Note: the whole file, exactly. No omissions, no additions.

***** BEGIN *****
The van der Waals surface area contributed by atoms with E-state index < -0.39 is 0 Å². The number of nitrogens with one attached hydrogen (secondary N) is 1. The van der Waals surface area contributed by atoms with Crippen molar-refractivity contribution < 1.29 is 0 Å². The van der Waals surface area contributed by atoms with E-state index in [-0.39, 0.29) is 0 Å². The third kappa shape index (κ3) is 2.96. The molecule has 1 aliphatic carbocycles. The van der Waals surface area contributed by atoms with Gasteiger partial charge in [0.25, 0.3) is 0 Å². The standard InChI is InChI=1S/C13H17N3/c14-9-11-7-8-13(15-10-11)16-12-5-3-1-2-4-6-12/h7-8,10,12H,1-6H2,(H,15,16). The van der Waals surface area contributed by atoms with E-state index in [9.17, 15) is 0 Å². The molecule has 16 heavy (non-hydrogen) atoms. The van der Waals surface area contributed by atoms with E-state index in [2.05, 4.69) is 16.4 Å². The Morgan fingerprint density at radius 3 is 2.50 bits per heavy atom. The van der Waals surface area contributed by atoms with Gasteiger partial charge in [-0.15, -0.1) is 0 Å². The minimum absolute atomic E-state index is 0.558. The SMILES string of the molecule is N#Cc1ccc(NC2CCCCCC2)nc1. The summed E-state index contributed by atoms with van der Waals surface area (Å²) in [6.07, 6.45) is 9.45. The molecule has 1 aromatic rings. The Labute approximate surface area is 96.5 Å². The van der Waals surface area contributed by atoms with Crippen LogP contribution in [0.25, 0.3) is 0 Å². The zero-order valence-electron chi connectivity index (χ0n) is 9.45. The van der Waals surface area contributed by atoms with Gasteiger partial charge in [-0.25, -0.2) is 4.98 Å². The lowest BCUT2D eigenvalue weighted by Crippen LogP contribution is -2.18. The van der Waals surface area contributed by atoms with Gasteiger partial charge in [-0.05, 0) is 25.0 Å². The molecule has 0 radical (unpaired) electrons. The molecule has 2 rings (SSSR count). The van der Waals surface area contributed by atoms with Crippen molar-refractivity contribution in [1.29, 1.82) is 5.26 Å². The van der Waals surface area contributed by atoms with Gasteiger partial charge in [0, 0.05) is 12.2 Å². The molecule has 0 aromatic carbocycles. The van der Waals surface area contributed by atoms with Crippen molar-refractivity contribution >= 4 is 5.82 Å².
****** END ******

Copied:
The van der Waals surface area contributed by atoms with E-state index < -0.39 is 0 Å². The number of nitrogens with one attached hydrogen (secondary N) is 1. The van der Waals surface area contributed by atoms with Crippen molar-refractivity contribution < 1.29 is 0 Å². The van der Waals surface area contributed by atoms with E-state index in [-0.39, 0.29) is 0 Å². The third kappa shape index (κ3) is 2.96. The molecule has 1 aliphatic carbocycles. The van der Waals surface area contributed by atoms with Gasteiger partial charge in [0.25, 0.3) is 0 Å². The standard InChI is InChI=1S/C13H17N3/c14-9-11-7-8-13(15-10-11)16-12-5-3-1-2-4-6-12/h7-8,10,12H,1-6H2,(H,15,16). The van der Waals surface area contributed by atoms with E-state index in [9.17, 15) is 0 Å². The molecule has 16 heavy (non-hydrogen) atoms. The van der Waals surface area contributed by atoms with E-state index in [2.05, 4.69) is 16.4 Å². The Morgan fingerprint density at radius 3 is 2.50 bits per heavy atom. The van der Waals surface area contributed by atoms with Gasteiger partial charge in [-0.15, -0.1) is 0 Å². The minimum absolute atomic E-state index is 0.558. The SMILES string of the molecule is N#Cc1ccc(NC2CCCCCC2)nc1. The summed E-state index contributed by atoms with van der Waals surface area (Å²) in [6.07, 6.45) is 9.45. The molecule has 1 aromatic rings. The Labute approximate surface area is 96.5 Å². The van der Waals surface area contributed by atoms with Crippen LogP contribution in [0.25, 0.3) is 0 Å². The zero-order valence-electron chi connectivity index (χ0n) is 9.45. The van der Waals surface area contributed by atoms with Gasteiger partial charge in [-0.25, -0.2) is 4.98 Å². The lowest BCUT2D eigenvalue weighted by Crippen LogP contribution is -2.18. The van der Waals surface area contributed by atoms with Gasteiger partial charge in [-0.05, 0) is 25.0 Å². The molecule has 0 radical (unpaired) electrons. The molecule has 2 rings (SSSR count). The van der Waals surface area contributed by atoms with Crippen molar-refractivity contribution in [1.29, 1.82) is 5.26 Å². The van der Waals surface area contributed by atoms with Gasteiger partial charge in [0, 0.05) is 12.2 Å². The molecule has 0 aromatic carbocycles. The van der Waals surface area contributed by atoms with Crippen molar-refractivity contribution >= 4 is 5.82 Å².